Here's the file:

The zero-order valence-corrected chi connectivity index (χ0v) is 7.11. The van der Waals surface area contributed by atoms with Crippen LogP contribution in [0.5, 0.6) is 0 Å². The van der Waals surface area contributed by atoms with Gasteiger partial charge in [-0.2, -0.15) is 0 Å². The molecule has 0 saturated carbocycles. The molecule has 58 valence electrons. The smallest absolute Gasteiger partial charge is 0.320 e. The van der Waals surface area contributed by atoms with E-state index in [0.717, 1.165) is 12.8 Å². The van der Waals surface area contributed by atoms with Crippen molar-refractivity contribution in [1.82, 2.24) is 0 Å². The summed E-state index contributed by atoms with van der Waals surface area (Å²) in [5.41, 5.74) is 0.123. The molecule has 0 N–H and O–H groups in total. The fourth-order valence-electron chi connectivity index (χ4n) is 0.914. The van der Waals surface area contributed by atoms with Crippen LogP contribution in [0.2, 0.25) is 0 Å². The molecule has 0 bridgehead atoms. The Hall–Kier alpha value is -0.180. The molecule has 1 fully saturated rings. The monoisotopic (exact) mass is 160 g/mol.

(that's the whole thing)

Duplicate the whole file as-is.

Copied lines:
The zero-order valence-corrected chi connectivity index (χ0v) is 7.11. The van der Waals surface area contributed by atoms with Crippen LogP contribution in [0.5, 0.6) is 0 Å². The van der Waals surface area contributed by atoms with Gasteiger partial charge in [-0.2, -0.15) is 0 Å². The molecule has 0 saturated carbocycles. The molecule has 58 valence electrons. The smallest absolute Gasteiger partial charge is 0.320 e. The van der Waals surface area contributed by atoms with E-state index in [0.717, 1.165) is 12.8 Å². The van der Waals surface area contributed by atoms with Crippen molar-refractivity contribution in [1.82, 2.24) is 0 Å². The summed E-state index contributed by atoms with van der Waals surface area (Å²) in [5.41, 5.74) is 0.123. The molecule has 0 N–H and O–H groups in total. The fourth-order valence-electron chi connectivity index (χ4n) is 0.914. The van der Waals surface area contributed by atoms with Crippen LogP contribution in [0.2, 0.25) is 0 Å². The molecule has 0 bridgehead atoms. The Hall–Kier alpha value is -0.180. The molecule has 1 fully saturated rings. The monoisotopic (exact) mass is 160 g/mol.